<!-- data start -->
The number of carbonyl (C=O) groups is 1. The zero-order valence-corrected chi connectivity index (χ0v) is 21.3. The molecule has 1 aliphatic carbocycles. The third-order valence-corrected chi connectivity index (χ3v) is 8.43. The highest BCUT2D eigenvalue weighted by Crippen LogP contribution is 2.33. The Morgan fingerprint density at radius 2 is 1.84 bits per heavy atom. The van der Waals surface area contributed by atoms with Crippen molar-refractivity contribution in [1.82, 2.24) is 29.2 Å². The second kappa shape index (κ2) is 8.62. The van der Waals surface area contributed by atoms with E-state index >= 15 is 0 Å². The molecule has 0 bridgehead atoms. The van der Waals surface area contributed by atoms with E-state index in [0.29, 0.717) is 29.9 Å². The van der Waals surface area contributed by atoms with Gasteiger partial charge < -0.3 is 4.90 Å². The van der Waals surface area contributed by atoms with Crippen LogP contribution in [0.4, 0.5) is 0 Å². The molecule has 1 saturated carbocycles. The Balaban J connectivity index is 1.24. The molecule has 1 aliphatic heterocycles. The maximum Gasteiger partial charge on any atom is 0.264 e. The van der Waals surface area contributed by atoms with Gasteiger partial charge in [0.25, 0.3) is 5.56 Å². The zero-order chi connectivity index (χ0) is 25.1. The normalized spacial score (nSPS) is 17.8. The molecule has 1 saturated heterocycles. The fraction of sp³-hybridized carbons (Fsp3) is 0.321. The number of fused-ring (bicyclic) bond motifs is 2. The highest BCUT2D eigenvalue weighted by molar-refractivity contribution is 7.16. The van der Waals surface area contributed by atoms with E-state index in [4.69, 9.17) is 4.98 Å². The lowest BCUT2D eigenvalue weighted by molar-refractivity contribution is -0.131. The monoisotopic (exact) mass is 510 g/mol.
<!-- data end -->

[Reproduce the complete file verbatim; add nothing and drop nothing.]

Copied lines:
The number of carbonyl (C=O) groups is 1. The zero-order valence-corrected chi connectivity index (χ0v) is 21.3. The molecule has 1 aliphatic carbocycles. The third-order valence-corrected chi connectivity index (χ3v) is 8.43. The highest BCUT2D eigenvalue weighted by Crippen LogP contribution is 2.33. The Morgan fingerprint density at radius 2 is 1.84 bits per heavy atom. The van der Waals surface area contributed by atoms with Crippen molar-refractivity contribution in [1.82, 2.24) is 29.2 Å². The second kappa shape index (κ2) is 8.62. The van der Waals surface area contributed by atoms with E-state index >= 15 is 0 Å². The molecule has 0 bridgehead atoms. The van der Waals surface area contributed by atoms with E-state index in [0.29, 0.717) is 29.9 Å². The van der Waals surface area contributed by atoms with Gasteiger partial charge < -0.3 is 4.90 Å². The van der Waals surface area contributed by atoms with Crippen LogP contribution in [0.4, 0.5) is 0 Å². The molecule has 1 saturated carbocycles. The Balaban J connectivity index is 1.24. The molecule has 1 aliphatic heterocycles. The maximum Gasteiger partial charge on any atom is 0.264 e. The van der Waals surface area contributed by atoms with Gasteiger partial charge in [0.25, 0.3) is 5.56 Å². The zero-order chi connectivity index (χ0) is 25.1. The normalized spacial score (nSPS) is 17.8. The molecule has 1 saturated heterocycles. The fraction of sp³-hybridized carbons (Fsp3) is 0.321. The number of fused-ring (bicyclic) bond motifs is 2. The highest BCUT2D eigenvalue weighted by molar-refractivity contribution is 7.16. The van der Waals surface area contributed by atoms with E-state index in [4.69, 9.17) is 4.98 Å². The lowest BCUT2D eigenvalue weighted by molar-refractivity contribution is -0.131. The monoisotopic (exact) mass is 510 g/mol.